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(06-16-2020, 05:04 PM)Reunion Mav Wrote: ThunderMav. First of all I truly respect your service to our country. I also enjoy your excellent (most of the time) contributions to this board. I chose not to serve in Vietnam in 1974 as we were the first class to not get drafted. We all knew numerous friends one year older than us who died in Vietnam. None of us signed up for obvious reasons. But, my brother later served for 23 years and my Father also served in Korea. I think I understand the betrayal you feel because the Flag is part of the definition of the Honor you served with. 

I respect the pain you feel at others striking at you and those who have served in the worst possible way. 

Here is how I have tried, with some success but not total success by any means at handling the betrayal feelings I have felt since the kneeling began. Here goes: The people who are kneeling are coming from a place of incredible emotion as well. They too have an incredibly important concern. They feel betrayed because they are losing people important to them. That dynamic may be very close to the feeling of losing friends in least I try to relate to that way. Both groups of people have understandably strong emotions. 

So why did they have to choose the Flag to make their extremely legitimate point. I imagine their point of view to be: getting societies attention is best done by using the very thing that is most important to Americans, the police, white people...whoever they seek to target. Their idea was that their target audience would finally listen if they used the flag. They were hopefully not thinking about what this does to you and those who have served. Their own legitimate pain has caused any concern they may have had for those who served to fall by the wayside in favor of voicing their own painful concerns. 

I would be very interested to hear the viewpoints of African Americans who have served. They, as long as they have achieved the sense of honor that goes with serving their country, would be able to relate to both extremely important concerns.

I'm an African American and an American Veteran as well. 

I do appreciate both points of view very much.  As an African American I've lived long enough to experience some very, very blatant racism as well as the more subtle but just as damaging effects of racial bias expressed against us in particular.  Sometimes our issues are lumped in and compared only as those of minorities, with the many shared issues of minorities, but the effect is different for African Americans.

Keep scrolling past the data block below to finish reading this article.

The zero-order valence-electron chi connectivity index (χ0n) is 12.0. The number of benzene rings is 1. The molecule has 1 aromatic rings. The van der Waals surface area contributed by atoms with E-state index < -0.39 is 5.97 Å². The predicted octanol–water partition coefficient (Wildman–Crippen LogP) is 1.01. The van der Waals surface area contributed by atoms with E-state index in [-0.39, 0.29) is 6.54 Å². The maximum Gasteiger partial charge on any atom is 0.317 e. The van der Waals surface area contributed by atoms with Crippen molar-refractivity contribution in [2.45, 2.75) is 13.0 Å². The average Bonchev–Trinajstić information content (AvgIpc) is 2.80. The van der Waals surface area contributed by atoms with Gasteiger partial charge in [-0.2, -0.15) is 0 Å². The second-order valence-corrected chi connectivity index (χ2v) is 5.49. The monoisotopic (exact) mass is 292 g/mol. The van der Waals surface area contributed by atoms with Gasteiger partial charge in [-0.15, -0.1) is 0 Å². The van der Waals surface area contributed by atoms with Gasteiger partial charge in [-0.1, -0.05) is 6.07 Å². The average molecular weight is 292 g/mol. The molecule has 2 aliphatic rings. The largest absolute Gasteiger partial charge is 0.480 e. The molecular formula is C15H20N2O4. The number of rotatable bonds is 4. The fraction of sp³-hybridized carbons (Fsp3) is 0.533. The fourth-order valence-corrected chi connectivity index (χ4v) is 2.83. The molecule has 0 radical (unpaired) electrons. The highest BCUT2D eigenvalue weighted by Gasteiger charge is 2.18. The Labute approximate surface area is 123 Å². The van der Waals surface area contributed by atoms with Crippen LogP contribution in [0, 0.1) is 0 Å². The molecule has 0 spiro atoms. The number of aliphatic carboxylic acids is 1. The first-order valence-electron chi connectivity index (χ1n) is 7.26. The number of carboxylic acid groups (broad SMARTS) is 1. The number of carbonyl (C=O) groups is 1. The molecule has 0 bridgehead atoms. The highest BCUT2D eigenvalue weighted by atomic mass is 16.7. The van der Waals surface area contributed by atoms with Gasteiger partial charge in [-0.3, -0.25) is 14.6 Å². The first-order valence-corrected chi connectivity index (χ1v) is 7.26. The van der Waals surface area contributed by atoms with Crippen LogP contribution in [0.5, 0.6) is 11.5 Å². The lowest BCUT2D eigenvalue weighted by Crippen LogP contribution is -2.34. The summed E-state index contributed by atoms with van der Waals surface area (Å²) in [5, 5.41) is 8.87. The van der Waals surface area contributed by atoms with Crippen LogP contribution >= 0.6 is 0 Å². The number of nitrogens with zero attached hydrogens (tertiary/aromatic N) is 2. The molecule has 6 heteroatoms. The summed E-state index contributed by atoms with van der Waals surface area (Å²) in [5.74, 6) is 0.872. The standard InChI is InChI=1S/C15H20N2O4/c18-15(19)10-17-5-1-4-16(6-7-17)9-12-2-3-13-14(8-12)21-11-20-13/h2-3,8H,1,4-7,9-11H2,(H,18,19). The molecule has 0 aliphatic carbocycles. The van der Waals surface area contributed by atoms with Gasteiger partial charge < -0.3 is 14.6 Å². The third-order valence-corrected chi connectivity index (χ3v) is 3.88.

Yes, it does go back to slavery, but also to many more years of legalized race based discrimination after slavery.   Then there's all the cascading effects that live on from slavery and legalized discrimination. 
Even though the civil rights movement eliminated the discrimination on paper, African Americans carry a different mindset. 
Its a community scar.  Its very, very, very real.  When something happens, like George Floyd, like Sandra Bland, like Ahmad Arbery, to be honest, its not just a "rational" reaction.  Its emotional.  It drags up decades of stuff. that's particular to this country's history with this race. 

In my case I'm not typical in my own disposition, I'm a veteran, and I'm an ordained minister as well. 
So I fully share the high sense of loyalty to the USA and the flag that represents that loyalty.  I don't at all like seeing the flag disrespected.  But I also get it.  Its looking for a way to make a statement, rational or not rational, because what we see done to other African Americans and being done, is also not rational. 
Its not rational to keep your knee and weight on a man's neck, who can't breathe, and you know it, with people all around you watching, and crying out about it.  So the reactions at some point become equally, irrational. 

My values are spiritually, theologically based, so I'm really not in the mainstream of what has become black political thought, but at the same time I'm totally dialed into it, all the time. Its an integral part of what I do in fact.  
I say that to say, you have to get the emotions on both sides of the issue to appreciate the divide. The rational arguments alone won't cut it.  

A lot of Americans don't see loyalty to the flag and country the same way it was seen, not at all.  Remember military service became voluntary all way back in 1973.  An entire generation hasn't learned that sense of obligation and responsibility to the country the way it was taught through the older military generation.  The view again of loyalty is quite different across the population now.  I've talked to young people that take loyalty as almost a bad word to bring up in this context.   To who, and to what?  That's the idea I hear. 

Loyalty to country vs loyalty to racial equality.  Where is the line?  Isn't this essentially an argument about what is agreed to as being right vs wrong?  Isn't that what is meant by values?  At one time, Americans, of all races, had more common agreement on that.  Not so much now.  

Right now, its a deep and wide divide. 
Quote: to relate to both extremely important concerns.

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